A Review of Stroke Rehabilitation and Physiotherapy
Journal/Book: Stroke. 1990; 21: 1081-1085.
Abstract: Most of the members of the therapeutic team in stroke rehabilitation take the effectiveness of physical treatments after stroke for granted. Yet, published data show that the evidence is not so straightforward or easy to evaluate. The majority of the hard evidence, however, does imply that stroke patients benefit from rehabilitation with physiotherapy. This benefit may be statistically small, but for a given individual, it could mean the difference between living at home or in an institution. Few studies address the question of the optimal physiotherapy in stroke rehabilitation. The evidence available today suggests that it does not matter which form of treatment is chosen and that any of the available approaches will improve the patient's functional status. In other words, if an optimal treatment exists, we have, so far, failed to identify it. Until further evidence emerges, we should therefore select therapies that are most cost-effective and that can be given to the largest number of patients. Well-planned clinical trials aimed at finding the best approach and discriminating potential responders from nonresponders are urgently needed.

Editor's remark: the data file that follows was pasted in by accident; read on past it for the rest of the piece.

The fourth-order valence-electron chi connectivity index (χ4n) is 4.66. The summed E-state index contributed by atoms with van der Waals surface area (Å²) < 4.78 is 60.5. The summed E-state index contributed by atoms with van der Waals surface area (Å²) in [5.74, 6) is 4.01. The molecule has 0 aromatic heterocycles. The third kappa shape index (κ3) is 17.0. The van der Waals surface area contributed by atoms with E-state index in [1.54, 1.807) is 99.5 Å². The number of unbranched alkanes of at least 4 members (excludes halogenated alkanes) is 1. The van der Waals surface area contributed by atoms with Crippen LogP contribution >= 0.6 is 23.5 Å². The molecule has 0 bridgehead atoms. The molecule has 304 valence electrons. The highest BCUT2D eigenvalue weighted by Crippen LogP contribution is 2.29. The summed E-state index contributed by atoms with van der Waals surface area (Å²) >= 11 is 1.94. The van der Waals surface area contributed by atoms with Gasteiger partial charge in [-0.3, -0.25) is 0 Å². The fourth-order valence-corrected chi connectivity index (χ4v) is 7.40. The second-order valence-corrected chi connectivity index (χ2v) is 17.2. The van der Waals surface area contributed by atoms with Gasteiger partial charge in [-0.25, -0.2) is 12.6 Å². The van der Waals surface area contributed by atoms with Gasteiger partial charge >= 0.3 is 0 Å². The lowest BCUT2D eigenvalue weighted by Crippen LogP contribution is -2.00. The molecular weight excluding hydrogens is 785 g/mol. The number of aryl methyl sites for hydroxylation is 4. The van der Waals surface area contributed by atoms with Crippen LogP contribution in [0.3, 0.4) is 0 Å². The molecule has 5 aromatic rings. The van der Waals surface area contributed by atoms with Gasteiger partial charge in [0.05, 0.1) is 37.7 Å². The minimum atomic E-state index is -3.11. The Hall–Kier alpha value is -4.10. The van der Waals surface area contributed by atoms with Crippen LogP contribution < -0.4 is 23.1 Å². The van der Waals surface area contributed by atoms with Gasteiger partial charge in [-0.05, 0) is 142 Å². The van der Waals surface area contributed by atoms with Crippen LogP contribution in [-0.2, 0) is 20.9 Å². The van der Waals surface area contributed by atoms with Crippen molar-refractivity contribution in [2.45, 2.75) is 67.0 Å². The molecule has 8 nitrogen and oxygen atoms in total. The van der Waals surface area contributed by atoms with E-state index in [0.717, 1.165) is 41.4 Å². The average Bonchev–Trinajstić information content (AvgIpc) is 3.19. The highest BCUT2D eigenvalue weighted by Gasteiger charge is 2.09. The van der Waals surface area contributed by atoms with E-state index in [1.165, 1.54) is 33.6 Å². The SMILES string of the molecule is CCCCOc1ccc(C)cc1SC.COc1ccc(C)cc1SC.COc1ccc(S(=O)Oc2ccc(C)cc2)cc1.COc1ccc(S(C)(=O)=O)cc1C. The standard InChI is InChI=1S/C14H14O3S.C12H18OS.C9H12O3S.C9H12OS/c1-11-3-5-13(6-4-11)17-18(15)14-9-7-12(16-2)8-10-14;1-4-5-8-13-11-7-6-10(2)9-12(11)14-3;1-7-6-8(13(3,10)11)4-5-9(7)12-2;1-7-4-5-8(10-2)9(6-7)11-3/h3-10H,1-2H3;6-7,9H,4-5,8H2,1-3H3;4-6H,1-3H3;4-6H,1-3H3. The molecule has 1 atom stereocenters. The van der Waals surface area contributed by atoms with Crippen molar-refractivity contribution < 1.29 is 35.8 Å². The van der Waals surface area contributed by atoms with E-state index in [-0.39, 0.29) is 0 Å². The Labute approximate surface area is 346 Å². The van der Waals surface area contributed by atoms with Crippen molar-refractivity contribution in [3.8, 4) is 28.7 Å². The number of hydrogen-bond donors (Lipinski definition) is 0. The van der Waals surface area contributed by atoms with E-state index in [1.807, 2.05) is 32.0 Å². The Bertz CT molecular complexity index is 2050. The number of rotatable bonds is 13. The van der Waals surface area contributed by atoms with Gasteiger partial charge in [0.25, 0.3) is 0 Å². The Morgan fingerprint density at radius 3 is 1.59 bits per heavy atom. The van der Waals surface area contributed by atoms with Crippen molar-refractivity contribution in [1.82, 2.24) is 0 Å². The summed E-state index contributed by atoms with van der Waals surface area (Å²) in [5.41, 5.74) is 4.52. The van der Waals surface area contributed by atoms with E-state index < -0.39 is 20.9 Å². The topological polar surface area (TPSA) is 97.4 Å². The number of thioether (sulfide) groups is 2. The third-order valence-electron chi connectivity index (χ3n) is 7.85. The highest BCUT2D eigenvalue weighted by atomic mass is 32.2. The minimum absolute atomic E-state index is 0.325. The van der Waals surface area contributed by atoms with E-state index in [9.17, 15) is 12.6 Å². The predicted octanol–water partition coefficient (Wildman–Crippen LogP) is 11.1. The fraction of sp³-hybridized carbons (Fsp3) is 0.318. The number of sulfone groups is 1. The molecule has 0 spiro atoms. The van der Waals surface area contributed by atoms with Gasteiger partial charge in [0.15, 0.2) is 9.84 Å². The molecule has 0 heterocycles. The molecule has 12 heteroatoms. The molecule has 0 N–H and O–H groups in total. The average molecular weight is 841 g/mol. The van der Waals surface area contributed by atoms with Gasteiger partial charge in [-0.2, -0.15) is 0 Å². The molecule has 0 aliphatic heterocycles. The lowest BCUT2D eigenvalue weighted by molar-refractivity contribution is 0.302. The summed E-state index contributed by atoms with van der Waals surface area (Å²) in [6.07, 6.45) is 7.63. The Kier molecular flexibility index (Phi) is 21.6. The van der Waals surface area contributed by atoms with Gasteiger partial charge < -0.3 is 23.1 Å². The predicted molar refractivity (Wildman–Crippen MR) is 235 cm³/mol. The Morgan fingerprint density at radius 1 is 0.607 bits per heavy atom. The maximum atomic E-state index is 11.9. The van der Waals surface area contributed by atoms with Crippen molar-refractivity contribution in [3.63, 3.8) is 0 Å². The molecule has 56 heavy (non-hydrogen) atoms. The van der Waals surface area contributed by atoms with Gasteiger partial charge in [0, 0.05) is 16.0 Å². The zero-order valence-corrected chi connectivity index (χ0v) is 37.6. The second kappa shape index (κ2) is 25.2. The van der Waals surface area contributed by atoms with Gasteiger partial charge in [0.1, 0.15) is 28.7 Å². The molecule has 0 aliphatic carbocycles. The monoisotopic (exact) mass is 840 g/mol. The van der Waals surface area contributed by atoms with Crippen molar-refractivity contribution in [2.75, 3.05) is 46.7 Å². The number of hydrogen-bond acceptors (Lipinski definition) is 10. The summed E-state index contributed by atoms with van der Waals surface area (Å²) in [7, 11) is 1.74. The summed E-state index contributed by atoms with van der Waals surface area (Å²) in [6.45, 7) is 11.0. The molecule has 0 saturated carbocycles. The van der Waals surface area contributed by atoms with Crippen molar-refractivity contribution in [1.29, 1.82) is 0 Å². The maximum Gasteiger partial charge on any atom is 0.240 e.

Keyword(s): cerebrovascular disorders